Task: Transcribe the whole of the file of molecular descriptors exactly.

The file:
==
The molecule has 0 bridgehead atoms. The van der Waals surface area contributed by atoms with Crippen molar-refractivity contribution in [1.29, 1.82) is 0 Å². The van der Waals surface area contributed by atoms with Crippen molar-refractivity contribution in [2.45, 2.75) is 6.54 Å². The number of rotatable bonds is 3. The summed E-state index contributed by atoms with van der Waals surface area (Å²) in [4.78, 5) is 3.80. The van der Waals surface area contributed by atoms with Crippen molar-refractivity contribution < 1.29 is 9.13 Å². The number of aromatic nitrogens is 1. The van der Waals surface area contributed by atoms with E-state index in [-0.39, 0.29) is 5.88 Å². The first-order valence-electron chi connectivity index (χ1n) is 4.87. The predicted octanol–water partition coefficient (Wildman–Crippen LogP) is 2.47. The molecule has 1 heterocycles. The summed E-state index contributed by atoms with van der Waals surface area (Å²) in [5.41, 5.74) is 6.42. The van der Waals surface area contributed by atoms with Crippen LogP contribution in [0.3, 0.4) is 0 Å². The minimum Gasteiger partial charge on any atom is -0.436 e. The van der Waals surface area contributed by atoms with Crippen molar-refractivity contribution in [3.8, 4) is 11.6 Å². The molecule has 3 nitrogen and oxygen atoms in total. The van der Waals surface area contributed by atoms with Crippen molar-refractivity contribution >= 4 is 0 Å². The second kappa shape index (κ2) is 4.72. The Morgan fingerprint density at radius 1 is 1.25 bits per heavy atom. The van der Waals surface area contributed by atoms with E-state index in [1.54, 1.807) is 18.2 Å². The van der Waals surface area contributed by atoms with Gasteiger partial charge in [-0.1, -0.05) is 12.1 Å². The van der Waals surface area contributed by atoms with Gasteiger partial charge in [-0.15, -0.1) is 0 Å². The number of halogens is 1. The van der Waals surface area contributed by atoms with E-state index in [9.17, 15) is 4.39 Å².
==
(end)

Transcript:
The molecule has 0 bridgehead atoms. The van der Waals surface area contributed by atoms with Crippen molar-refractivity contribution in [1.29, 1.82) is 0 Å². The van der Waals surface area contributed by atoms with Crippen molar-refractivity contribution in [2.45, 2.75) is 6.54 Å². The number of rotatable bonds is 3. The summed E-state index contributed by atoms with van der Waals surface area (Å²) in [4.78, 5) is 3.80. The van der Waals surface area contributed by atoms with Crippen molar-refractivity contribution < 1.29 is 9.13 Å². The number of aromatic nitrogens is 1. The van der Waals surface area contributed by atoms with E-state index in [-0.39, 0.29) is 5.88 Å². The first-order valence-electron chi connectivity index (χ1n) is 4.87. The predicted octanol–water partition coefficient (Wildman–Crippen LogP) is 2.47. The molecule has 1 heterocycles. The summed E-state index contributed by atoms with van der Waals surface area (Å²) in [5.41, 5.74) is 6.42. The van der Waals surface area contributed by atoms with Crippen LogP contribution in [0.3, 0.4) is 0 Å². The minimum Gasteiger partial charge on any atom is -0.436 e. The van der Waals surface area contributed by atoms with Crippen molar-refractivity contribution in [3.8, 4) is 11.6 Å². The molecule has 3 nitrogen and oxygen atoms in total. The van der Waals surface area contributed by atoms with Crippen molar-refractivity contribution >= 4 is 0 Å². The second kappa shape index (κ2) is 4.72. The Morgan fingerprint density at radius 1 is 1.25 bits per heavy atom. The van der Waals surface area contributed by atoms with E-state index in [1.54, 1.807) is 18.2 Å². The van der Waals surface area contributed by atoms with Gasteiger partial charge in [-0.1, -0.05) is 12.1 Å². The van der Waals surface area contributed by atoms with Gasteiger partial charge in [-0.15, -0.1) is 0 Å². The number of halogens is 1. The van der Waals surface area contributed by atoms with E-state index in [9.17, 15) is 4.39 Å².